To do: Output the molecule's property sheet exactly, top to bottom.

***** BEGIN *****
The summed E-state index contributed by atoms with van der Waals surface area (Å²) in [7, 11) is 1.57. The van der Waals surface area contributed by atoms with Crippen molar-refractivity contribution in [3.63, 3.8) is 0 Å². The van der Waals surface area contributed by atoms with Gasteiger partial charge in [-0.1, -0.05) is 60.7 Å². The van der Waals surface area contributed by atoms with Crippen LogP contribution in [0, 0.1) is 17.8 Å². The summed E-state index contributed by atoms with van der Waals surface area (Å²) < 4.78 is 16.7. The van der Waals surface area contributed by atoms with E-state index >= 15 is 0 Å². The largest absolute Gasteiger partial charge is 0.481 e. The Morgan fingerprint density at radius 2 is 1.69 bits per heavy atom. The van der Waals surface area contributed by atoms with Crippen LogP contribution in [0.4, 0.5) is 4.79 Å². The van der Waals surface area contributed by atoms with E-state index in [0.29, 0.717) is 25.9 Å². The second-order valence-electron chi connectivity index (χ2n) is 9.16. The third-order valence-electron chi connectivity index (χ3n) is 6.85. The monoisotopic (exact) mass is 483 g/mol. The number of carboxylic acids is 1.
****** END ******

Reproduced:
The summed E-state index contributed by atoms with van der Waals surface area (Å²) in [7, 11) is 1.57. The van der Waals surface area contributed by atoms with Crippen molar-refractivity contribution in [3.63, 3.8) is 0 Å². The van der Waals surface area contributed by atoms with Gasteiger partial charge in [-0.1, -0.05) is 60.7 Å². The van der Waals surface area contributed by atoms with Crippen LogP contribution in [0, 0.1) is 17.8 Å². The summed E-state index contributed by atoms with van der Waals surface area (Å²) < 4.78 is 16.7. The van der Waals surface area contributed by atoms with E-state index >= 15 is 0 Å². The largest absolute Gasteiger partial charge is 0.481 e. The Morgan fingerprint density at radius 2 is 1.69 bits per heavy atom. The van der Waals surface area contributed by atoms with Crippen LogP contribution in [0.4, 0.5) is 4.79 Å². The van der Waals surface area contributed by atoms with E-state index in [0.29, 0.717) is 25.9 Å². The second-order valence-electron chi connectivity index (χ2n) is 9.16. The third-order valence-electron chi connectivity index (χ3n) is 6.85. The monoisotopic (exact) mass is 483 g/mol. The number of carboxylic acids is 1.